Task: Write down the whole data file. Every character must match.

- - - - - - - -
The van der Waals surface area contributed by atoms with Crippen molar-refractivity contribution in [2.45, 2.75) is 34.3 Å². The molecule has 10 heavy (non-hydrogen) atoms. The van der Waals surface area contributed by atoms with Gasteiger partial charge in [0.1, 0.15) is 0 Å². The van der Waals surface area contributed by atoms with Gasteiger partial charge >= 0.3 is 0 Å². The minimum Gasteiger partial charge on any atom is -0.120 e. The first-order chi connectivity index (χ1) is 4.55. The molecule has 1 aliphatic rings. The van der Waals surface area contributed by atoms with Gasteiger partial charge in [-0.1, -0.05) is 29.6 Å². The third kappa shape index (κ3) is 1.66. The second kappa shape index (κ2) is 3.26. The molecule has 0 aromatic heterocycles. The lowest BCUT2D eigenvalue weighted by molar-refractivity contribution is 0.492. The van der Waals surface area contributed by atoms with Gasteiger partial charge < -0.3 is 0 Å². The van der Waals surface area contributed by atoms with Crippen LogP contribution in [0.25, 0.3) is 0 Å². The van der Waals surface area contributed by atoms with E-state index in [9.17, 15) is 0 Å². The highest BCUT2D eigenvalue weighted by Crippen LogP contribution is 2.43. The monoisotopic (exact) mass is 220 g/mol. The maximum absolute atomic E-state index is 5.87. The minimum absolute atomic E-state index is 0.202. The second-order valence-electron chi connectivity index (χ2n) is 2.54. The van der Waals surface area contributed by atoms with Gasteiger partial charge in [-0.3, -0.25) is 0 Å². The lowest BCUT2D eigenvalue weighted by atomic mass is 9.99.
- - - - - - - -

The van der Waals surface area contributed by atoms with Crippen molar-refractivity contribution in [2.45, 2.75) is 34.3 Å². The molecule has 10 heavy (non-hydrogen) atoms. The van der Waals surface area contributed by atoms with Gasteiger partial charge in [0.1, 0.15) is 0 Å². The van der Waals surface area contributed by atoms with Gasteiger partial charge >= 0.3 is 0 Å². The minimum Gasteiger partial charge on any atom is -0.120 e. The first-order chi connectivity index (χ1) is 4.55. The molecule has 1 aliphatic rings. The van der Waals surface area contributed by atoms with Gasteiger partial charge in [-0.1, -0.05) is 29.6 Å². The third kappa shape index (κ3) is 1.66. The second kappa shape index (κ2) is 3.26. The molecule has 0 aromatic heterocycles. The lowest BCUT2D eigenvalue weighted by molar-refractivity contribution is 0.492. The van der Waals surface area contributed by atoms with Gasteiger partial charge < -0.3 is 0 Å². The van der Waals surface area contributed by atoms with Crippen LogP contribution in [0.25, 0.3) is 0 Å². The van der Waals surface area contributed by atoms with E-state index in [9.17, 15) is 0 Å². The highest BCUT2D eigenvalue weighted by Crippen LogP contribution is 2.43. The monoisotopic (exact) mass is 220 g/mol. The maximum absolute atomic E-state index is 5.87. The minimum absolute atomic E-state index is 0.202. The second-order valence-electron chi connectivity index (χ2n) is 2.54. The van der Waals surface area contributed by atoms with Gasteiger partial charge in [-0.3, -0.25) is 0 Å². The lowest BCUT2D eigenvalue weighted by atomic mass is 9.99.